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HR managers discriminate against attractive candidates when hiring for less desirable jobs, study suggests

Research published in the Journal of Personality and Social Psychology suggests that, contrary to popular belief, it does not always pay to be physically attractive as a job seeker.

Social psychology literature has long held the proposition that beauty affords advantages in many areas of life, including the job market. Previous studies have generally shown that attractive job seekers are more likely to be hired for a job, and more likely to receive job promotions once hired.

Study authors Margaret Lee and colleagues propose that there may be a time when being attractive actually works against a job candidate. Specifically, they suggest that when a manager is hiring for a less desirable position, they will be propelled by the goal of choosing someone who will be most satisfied with the job, and this goal will override their bias for attractive candidates.

“We propose,” the authors say, “that decision makers predict that attractive candidates would be less satisfied working in jobs that are relatively less desirable, leading to discrimination against them.” Read more via PsyPost

Pemo Theodore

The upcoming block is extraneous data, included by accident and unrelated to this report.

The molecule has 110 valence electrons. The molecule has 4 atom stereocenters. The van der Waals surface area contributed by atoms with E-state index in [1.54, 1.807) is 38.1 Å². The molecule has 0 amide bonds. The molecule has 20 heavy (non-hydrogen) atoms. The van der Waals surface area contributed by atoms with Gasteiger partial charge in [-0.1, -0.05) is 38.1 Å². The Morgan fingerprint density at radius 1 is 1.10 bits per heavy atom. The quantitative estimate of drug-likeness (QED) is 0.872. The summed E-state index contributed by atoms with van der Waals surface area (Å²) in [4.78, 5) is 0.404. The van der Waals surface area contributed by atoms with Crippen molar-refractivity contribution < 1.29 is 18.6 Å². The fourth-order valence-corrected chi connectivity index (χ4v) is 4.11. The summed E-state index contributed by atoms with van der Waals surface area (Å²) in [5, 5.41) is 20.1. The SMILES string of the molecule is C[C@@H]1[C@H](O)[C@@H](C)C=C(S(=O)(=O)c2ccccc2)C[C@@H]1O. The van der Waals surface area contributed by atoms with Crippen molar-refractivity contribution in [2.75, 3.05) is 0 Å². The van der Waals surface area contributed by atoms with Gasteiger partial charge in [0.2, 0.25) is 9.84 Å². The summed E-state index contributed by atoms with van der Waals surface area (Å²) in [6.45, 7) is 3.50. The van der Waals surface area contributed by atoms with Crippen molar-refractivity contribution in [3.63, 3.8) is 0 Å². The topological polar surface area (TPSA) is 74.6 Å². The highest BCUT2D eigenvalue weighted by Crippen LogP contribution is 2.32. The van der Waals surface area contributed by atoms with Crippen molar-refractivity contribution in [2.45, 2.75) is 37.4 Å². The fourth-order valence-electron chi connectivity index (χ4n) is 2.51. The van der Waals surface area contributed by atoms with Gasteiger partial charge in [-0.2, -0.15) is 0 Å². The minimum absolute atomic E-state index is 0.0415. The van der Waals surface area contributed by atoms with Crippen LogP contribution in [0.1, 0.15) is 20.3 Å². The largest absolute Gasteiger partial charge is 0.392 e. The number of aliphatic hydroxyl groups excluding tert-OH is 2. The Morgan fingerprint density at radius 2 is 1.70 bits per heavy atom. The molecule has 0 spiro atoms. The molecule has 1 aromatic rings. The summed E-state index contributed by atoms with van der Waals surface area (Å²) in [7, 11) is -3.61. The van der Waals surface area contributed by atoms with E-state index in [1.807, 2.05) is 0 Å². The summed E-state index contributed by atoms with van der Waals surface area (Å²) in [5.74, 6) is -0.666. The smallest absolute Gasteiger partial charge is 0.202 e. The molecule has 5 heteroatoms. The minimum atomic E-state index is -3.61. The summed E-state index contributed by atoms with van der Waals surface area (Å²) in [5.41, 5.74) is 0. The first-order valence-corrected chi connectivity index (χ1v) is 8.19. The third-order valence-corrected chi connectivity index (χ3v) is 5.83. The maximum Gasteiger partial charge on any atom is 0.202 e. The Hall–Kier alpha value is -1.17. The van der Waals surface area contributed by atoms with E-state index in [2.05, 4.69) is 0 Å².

Pemo is a Media Publisher & Event Producer. She is CoFounder/CEO Silicon Valley TV She is the Executive Producer of FinTech Silicon Valley & organizes Bay Area FinTech meetup: Silicon Valley FinTech meetup & Blockchain Music meetup with almost 3k members. She has produced Silicon Valley Events for Investors & Startups 7 years. She video interviews venture capitalists & angel investors & FinTech experts. She partners with videographers to cover San Francisco Bay area startup conferences & meetups with livestreaming, video & foto packages Silicon Valley TV She is based in Silicon Valley & has been involved in online business for 14 years. She has been in small business for 46 years in Ireland, London, Canada & Australia. She also published a free ebook (the findings of 1 year research from VCs, angels & women founders) “Why are Women Funded Less than Men? a crowdsourced conversation” She was TheNextWomen‘s most prolific contributor of 2011. Silicon Valley TV has been noted as a platform for supporting high growth women led companies in Huffington Post

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